Brand Colors: How to pick the right one for your business

color palettes for business

The color combination specified in your branding guidelines is your best friend. It connotes a range of emotions that speak favorably of the brand, as a whole. Or it highlights a particularly significant claim. It can make your customers feel safe and keep your employees feeling good about being a part of a positive culture. You may want to paint the town red and make the competition turn green in envy. But unless you know what color to choose, you may end up feeling blue about your own brand. Get to know how to choose Brand Colors in this article.

For instance, blue is supposed to represent traits such as intelligence, wisdom, and loyalty. Red is associated with excitement, be it passion or danger. And yellow is widely thought of to be the happiest color of them all.

But how much does that information really help?

Intelligence isn’t a strategy. Vibrancy isn’t a pipeline project. Happiness is, well that’s just subject to existential debate. Which company wouldn’t want to be associated with such qualities anyway?

A lot of questions certainly need to be raised while selecting brand colors. But if you ask the wrong ones, the answers can only over-complicate the process.

You may need to manage feedback such as “Is it bright enough?”, “Will the senior management get it?” and “Why must we look so different from our competitors?” Take it with a pinch of salt, though. Point out something shiny to them. Distract them with card tricks or something.

To pick the right color for your brand’s identity, you must first ask yourself whether it will represent the brand’s personality. Start by focusing on who the brand is rather than what it can do.

However, figuring out the personality of a profit-making entity is probably one of the hardest and most interesting tasks. It’s a classic case of ‘easier said than done’. I have known companies that have wandered aimlessly into space, simply because they didn’t take the time to better understand who they were – as a brand.

All they seemed to care was about what they were selling and how awesome everyone was supposed to think it was.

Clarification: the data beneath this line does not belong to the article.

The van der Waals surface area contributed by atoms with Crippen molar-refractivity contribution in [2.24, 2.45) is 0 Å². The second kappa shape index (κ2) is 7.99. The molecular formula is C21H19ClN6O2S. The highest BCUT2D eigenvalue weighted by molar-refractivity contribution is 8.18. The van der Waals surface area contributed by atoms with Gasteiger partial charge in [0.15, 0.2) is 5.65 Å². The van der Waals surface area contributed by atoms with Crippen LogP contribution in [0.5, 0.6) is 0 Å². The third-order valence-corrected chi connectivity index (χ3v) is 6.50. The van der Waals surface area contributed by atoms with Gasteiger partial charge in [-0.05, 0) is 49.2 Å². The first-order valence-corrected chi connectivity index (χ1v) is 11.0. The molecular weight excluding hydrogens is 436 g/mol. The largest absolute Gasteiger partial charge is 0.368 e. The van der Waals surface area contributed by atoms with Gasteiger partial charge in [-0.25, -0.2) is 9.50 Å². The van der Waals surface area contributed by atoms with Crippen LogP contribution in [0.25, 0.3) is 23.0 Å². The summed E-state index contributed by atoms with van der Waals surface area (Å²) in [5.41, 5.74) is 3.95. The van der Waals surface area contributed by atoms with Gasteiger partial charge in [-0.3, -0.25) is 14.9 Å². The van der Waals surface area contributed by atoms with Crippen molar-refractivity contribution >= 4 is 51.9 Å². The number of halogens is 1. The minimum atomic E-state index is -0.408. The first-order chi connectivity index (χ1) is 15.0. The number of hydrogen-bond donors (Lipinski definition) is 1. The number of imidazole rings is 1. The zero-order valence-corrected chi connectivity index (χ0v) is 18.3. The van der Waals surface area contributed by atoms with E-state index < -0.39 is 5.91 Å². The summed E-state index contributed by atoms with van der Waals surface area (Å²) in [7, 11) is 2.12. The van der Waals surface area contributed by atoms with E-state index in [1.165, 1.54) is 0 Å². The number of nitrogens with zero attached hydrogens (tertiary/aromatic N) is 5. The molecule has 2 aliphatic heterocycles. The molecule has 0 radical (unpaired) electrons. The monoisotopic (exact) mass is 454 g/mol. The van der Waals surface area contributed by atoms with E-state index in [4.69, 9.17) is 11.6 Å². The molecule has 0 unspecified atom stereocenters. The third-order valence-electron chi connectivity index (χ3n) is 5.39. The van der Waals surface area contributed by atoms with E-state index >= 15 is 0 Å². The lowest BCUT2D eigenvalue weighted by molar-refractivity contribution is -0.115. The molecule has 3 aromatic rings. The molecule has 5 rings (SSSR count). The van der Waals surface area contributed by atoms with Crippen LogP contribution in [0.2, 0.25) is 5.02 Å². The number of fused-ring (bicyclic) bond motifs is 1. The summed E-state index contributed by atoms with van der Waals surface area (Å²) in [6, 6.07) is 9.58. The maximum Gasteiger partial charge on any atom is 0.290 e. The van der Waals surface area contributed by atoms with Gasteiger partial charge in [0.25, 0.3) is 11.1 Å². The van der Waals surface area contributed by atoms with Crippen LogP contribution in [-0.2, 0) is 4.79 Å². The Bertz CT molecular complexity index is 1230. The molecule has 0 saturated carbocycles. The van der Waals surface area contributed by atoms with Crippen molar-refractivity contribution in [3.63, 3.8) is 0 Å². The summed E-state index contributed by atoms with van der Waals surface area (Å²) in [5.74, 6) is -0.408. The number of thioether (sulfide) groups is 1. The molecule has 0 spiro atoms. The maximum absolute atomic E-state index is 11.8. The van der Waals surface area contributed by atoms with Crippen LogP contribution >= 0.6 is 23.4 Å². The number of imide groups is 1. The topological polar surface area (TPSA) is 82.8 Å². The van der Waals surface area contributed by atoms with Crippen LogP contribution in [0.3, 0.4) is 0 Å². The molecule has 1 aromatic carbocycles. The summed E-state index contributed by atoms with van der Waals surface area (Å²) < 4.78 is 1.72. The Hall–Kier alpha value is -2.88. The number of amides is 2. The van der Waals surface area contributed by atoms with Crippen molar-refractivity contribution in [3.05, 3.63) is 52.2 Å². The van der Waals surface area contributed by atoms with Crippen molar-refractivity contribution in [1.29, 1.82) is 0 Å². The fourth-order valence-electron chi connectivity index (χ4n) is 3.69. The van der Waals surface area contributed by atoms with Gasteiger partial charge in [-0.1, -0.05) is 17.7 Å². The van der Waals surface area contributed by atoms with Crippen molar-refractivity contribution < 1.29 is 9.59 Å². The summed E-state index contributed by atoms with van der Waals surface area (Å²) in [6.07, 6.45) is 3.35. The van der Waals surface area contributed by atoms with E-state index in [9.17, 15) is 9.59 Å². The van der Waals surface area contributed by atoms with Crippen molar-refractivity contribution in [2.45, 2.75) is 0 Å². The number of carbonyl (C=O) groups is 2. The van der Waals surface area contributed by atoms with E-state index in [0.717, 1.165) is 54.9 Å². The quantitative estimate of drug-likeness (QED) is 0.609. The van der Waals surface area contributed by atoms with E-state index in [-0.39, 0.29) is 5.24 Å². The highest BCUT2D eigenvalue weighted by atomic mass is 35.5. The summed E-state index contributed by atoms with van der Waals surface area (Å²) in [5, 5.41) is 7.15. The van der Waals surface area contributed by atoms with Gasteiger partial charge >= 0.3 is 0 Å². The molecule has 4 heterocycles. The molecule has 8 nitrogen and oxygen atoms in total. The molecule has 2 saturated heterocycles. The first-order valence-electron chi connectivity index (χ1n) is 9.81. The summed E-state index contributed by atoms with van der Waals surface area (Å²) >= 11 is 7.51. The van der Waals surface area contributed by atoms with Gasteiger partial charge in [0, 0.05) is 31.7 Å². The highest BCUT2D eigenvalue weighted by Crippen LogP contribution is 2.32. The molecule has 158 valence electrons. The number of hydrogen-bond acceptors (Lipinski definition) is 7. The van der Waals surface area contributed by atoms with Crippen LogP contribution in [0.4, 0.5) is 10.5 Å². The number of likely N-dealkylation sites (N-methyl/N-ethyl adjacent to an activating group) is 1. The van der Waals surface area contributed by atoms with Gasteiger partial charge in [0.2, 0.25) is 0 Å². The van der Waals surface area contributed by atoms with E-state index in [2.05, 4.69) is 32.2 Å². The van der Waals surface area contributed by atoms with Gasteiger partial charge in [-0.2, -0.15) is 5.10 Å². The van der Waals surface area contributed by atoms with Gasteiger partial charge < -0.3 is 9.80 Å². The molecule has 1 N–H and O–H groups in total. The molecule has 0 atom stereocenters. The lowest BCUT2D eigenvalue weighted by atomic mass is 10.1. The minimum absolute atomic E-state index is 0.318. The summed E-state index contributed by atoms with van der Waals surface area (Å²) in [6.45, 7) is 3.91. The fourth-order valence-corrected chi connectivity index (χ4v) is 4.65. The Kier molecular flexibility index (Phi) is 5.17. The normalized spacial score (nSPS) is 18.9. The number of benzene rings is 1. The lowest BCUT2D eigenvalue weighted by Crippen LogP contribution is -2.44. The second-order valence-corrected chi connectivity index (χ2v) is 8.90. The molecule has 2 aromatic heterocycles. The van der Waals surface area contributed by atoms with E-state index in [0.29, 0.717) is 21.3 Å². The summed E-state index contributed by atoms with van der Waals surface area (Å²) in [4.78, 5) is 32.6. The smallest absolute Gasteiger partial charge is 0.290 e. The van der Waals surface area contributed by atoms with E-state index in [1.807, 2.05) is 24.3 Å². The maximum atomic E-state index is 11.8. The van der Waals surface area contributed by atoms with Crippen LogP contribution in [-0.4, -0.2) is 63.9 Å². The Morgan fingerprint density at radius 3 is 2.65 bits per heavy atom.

Discover the Right Color for Your Brand

Here’s a little exercise for you to take part in, just to kick off a mission.

Imagine that your brand is a person at a cocktail party, surrounded by customers, stakeholders, and industry leaders. He already has a name. So, give him an age group to belong to. Do you have a pretty good idea how the person looks like? If you don’t, go back to the drawing board and think about current market perception and future goals.

Now, do you see?

Observe this person as he goes around. Maybe he is getting reacquainted with some and introducing himself to others. Watch him closely.

Ask yourself:

What impression is he looking to create with everyone? Is he wearing an attire that supports it?

Who does he first approach to settle down and feel the pulse of the party?

Does he have a loud and charismatic voice? Or a gentler and more sophisticated one?

How’s his hair? Gel-soaked and spiked up? Neatly-trimmed and short? Is Elvis making a comeback?

Is he offering his business card to people? Just making the phone call gesture?

What does this man expect others to think of him once the party is over?

By answering these, you will discover a set of emotional and associative characteristics to base his personality around. If you want further help in assessment, you should run it past the Five Dimensions of Brand Personality by Jennifer Aaker.

Once you decide on the attributes that can best represent your brand, send him to party again. See if he does little things differently, just to be sure that you didn’t miss out on anything.

Now, ask you ask yourself just one more question.

What are his clothing colors?

Get more such ideas and examples for your designing by checking out these Design Work

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